All of the painting I did was done without ever using water to wash out the brush. I wanted an old-fashioned, "muddied" look. You may wish to experiment with painting techniques on a spare piece of wood first. If you like the images I used, they are little gardening illustrations by Beatrix Potter. Though I did not use it, Dover Publications (no connection) offers a book of her designs for use in craft-making.
An optional step is to "age" the piece by splattering it with black paint. This is a fun process done with a small paint brush. Put a bit of black paint on it, and then brush against it with your finger, splattering paint onto the piece (and just about everything else around you!).
Let this dry for a long time (preferably overnight). You don't want it to smear when varnished.
The following day, add two to three coats of clear varnish to the piece, letting each coat dry in between (if you begin in the morning, it may be possible to finish varnishing an entire piece by the end of the day; check the instructions). It's not possible to varnish the entire piece at once; it has to be done in two sections. Varnish will help protect your designs, the wood, and also make the tool smoother, and thus easier to use.
Once all the varnishing is done, an additional optional decorating step is to bang the piece with a manual/hammer-type meat cleaver--carefully, of course! This further antiques the piece. Don't do too much of this, or it looks planned. A bang here or there in one to three places makes it look incidental. If you do this, be careful! You don't want to break your new gardening tool after all the work that has gone into it. (You may also wish to avoid the area with decorative painting.)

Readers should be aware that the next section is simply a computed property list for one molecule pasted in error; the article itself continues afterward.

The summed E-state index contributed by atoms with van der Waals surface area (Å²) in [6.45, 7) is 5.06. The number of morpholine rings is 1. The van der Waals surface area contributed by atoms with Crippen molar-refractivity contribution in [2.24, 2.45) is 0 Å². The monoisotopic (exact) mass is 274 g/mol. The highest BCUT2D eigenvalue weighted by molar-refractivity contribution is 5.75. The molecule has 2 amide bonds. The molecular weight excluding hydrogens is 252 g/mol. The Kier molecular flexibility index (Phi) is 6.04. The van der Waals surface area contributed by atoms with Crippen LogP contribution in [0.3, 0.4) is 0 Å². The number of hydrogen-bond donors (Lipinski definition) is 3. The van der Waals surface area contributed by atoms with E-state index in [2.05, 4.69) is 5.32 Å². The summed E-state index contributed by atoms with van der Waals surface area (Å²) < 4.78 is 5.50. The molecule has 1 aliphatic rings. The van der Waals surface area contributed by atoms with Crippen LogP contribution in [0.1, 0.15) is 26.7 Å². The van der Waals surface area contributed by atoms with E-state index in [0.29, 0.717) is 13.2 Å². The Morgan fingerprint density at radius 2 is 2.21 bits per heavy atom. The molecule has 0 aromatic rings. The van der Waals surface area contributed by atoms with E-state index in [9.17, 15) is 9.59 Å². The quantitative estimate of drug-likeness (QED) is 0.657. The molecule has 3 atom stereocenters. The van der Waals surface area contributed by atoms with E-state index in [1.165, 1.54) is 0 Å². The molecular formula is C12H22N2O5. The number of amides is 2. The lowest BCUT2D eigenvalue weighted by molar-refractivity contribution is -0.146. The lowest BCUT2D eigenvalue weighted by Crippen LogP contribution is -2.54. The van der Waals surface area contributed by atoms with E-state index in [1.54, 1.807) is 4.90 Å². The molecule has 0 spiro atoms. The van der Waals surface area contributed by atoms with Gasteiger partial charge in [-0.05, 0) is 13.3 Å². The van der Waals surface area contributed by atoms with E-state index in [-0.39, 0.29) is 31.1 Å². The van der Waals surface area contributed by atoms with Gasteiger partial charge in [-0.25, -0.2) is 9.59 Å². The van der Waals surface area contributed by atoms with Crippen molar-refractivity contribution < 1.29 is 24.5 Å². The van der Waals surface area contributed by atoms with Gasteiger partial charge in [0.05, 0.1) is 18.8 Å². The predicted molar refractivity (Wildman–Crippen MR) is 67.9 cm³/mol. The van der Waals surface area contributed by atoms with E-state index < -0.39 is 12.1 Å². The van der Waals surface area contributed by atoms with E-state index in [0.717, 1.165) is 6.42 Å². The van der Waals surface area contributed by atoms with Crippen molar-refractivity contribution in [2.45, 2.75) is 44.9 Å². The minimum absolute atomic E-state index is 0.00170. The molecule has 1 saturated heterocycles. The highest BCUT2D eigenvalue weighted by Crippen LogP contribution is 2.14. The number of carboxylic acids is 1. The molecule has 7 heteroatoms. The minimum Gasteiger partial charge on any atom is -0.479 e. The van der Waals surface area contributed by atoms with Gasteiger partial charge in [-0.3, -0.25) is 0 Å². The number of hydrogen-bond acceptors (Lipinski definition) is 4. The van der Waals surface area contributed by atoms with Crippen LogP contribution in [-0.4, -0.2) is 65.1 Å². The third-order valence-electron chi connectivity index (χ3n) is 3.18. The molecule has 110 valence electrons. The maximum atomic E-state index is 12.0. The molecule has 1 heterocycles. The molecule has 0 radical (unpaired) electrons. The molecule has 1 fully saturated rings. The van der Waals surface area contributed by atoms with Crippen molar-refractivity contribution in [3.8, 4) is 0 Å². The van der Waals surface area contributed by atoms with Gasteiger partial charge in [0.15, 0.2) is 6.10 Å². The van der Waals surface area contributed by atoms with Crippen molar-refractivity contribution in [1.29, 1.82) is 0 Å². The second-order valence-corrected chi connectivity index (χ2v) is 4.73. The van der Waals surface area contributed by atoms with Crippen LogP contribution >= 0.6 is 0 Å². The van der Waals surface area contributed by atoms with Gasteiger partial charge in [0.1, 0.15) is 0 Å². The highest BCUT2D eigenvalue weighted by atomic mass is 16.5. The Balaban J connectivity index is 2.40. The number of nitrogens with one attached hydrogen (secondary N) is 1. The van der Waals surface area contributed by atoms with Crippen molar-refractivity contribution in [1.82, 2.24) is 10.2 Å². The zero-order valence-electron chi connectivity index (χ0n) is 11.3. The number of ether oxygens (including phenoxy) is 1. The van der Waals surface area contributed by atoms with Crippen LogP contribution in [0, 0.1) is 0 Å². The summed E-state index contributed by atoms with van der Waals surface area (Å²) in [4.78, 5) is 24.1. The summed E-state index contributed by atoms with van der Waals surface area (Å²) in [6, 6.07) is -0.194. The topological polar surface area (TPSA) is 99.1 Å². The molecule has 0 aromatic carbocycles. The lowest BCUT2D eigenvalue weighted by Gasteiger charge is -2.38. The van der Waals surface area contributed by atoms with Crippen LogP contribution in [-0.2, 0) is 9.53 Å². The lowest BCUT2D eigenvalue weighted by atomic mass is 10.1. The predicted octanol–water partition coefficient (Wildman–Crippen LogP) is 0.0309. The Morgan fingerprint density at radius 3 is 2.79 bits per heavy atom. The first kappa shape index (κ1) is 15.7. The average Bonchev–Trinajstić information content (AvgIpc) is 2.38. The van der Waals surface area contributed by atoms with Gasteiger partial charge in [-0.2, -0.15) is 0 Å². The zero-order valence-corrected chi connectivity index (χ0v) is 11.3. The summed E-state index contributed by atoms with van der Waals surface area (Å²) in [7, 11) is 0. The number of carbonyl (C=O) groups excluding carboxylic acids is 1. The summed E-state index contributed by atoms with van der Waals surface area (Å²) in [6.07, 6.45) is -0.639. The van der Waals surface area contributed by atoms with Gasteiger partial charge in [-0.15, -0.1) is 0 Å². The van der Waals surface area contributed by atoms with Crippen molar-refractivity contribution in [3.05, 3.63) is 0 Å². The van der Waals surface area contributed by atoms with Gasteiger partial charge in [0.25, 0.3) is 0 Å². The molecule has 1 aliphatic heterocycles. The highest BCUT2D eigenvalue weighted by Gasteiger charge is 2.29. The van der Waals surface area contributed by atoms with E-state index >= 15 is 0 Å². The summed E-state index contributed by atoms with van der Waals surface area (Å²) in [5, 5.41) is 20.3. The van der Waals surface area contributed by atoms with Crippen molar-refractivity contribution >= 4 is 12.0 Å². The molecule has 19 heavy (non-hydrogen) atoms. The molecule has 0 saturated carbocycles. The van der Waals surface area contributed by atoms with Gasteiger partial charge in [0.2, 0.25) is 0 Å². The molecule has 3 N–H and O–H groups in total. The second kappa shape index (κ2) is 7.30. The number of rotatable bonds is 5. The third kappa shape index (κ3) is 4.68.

If you're giving one for a gift--or just want to gussy up your own--you can tie a fabric ribbon to the handle for a decorative touch.
How to Use
To use the tool, cut a strip of newspaper going the short way (horizontal/parallel to the text), only a few inches high, and unfold the strip of newspaper to its longest length. Place the tool on top of the paper with an inch or so of paper extending below the bottom edge of the tool. Now, roll the tool on the table or the newspaper around the tool, whichever feels more comfortable. Once the whole piece of paper has been rolled onto the tool, fold the bottom, overhanging edge as if you are gift-wrapping. Use a small piece of masking tape to secure the bottom (you may also wish to use a small piece on the side, as well). Then, slip your new paper pot off the seed starter.
Fill the new pot to the top with a seed starting mix, and then follow the instructions for seed starting on the packet(s) of vegetable and/or flower seeds.
You can quickly make plenty of little paper pots that will disintegrate in the soil when you plant your new little flower or veggie seedlings. Best of all, this cute seed starter will be your friend for many seasons to come. It has been for me!
Says:I created these way back in 2007 for my mom and me to use, and just love them! The actual construction is extremely easy, but it's the little touches--like wood-burning and a gardening scene--that can add so much to the finished product. So while this craft looks easy, it's very time-intensive to do it "right." That being said, if you follow the more detailed steps (creating more than just a cut-in-half rolling pin), I think you'll find it to be one of your most prized possessions. Having my mom's now provides me with a tangible memory of us gardening together. It's such a wonderful thing to make and share--and really useful and a money-saver for gardeners!
Providing crafts since October 2011. Hairpin lace tool created in/copyright 2007. Copyright 2011-2013 and all contents by Melissa J. Taylor. Resulting products can only be kept or given away as gifts. Always keep safety in mind.